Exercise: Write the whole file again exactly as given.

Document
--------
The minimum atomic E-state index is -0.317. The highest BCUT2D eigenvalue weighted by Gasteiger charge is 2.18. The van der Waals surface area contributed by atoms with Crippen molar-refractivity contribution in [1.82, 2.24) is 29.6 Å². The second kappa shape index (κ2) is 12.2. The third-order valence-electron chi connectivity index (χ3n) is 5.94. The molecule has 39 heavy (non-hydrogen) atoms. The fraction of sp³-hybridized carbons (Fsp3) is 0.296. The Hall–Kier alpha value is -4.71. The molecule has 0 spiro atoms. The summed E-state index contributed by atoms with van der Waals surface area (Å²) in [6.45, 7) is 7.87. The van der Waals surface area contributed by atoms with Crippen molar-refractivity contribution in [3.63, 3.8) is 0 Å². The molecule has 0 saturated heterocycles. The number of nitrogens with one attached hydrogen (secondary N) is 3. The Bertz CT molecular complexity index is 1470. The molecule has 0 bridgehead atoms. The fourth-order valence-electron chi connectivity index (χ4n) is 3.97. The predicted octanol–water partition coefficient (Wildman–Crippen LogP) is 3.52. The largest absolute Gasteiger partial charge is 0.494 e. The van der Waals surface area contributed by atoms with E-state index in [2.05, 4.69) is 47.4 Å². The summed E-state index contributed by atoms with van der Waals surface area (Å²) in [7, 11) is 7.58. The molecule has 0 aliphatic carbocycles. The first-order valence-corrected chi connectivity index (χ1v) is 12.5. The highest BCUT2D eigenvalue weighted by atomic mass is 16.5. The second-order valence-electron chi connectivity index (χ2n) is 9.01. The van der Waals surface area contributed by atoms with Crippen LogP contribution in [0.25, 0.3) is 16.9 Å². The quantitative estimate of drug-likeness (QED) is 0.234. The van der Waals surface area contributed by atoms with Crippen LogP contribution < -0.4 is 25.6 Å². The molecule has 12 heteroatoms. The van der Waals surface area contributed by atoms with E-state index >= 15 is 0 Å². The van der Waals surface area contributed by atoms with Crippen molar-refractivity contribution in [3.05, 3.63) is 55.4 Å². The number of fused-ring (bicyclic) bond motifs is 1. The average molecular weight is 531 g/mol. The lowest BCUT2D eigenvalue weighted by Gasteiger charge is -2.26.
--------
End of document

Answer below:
The minimum atomic E-state index is -0.317. The highest BCUT2D eigenvalue weighted by Gasteiger charge is 2.18. The van der Waals surface area contributed by atoms with Crippen molar-refractivity contribution in [1.82, 2.24) is 29.6 Å². The second kappa shape index (κ2) is 12.2. The third-order valence-electron chi connectivity index (χ3n) is 5.94. The molecule has 39 heavy (non-hydrogen) atoms. The fraction of sp³-hybridized carbons (Fsp3) is 0.296. The Hall–Kier alpha value is -4.71. The molecule has 0 spiro atoms. The summed E-state index contributed by atoms with van der Waals surface area (Å²) in [6.45, 7) is 7.87. The van der Waals surface area contributed by atoms with Crippen molar-refractivity contribution in [3.63, 3.8) is 0 Å². The molecule has 0 saturated heterocycles. The number of nitrogens with one attached hydrogen (secondary N) is 3. The Bertz CT molecular complexity index is 1470. The molecule has 0 bridgehead atoms. The fourth-order valence-electron chi connectivity index (χ4n) is 3.97. The predicted octanol–water partition coefficient (Wildman–Crippen LogP) is 3.52. The largest absolute Gasteiger partial charge is 0.494 e. The van der Waals surface area contributed by atoms with E-state index in [2.05, 4.69) is 47.4 Å². The summed E-state index contributed by atoms with van der Waals surface area (Å²) in [7, 11) is 7.58. The molecule has 0 aliphatic carbocycles. The first-order valence-corrected chi connectivity index (χ1v) is 12.5. The highest BCUT2D eigenvalue weighted by atomic mass is 16.5. The second-order valence-electron chi connectivity index (χ2n) is 9.01. The van der Waals surface area contributed by atoms with Crippen LogP contribution in [0.25, 0.3) is 16.9 Å². The quantitative estimate of drug-likeness (QED) is 0.234. The van der Waals surface area contributed by atoms with Crippen LogP contribution < -0.4 is 25.6 Å². The molecule has 12 heteroatoms. The van der Waals surface area contributed by atoms with E-state index >= 15 is 0 Å². The van der Waals surface area contributed by atoms with Crippen molar-refractivity contribution in [3.05, 3.63) is 55.4 Å². The number of fused-ring (bicyclic) bond motifs is 1. The average molecular weight is 531 g/mol. The lowest BCUT2D eigenvalue weighted by Gasteiger charge is -2.26.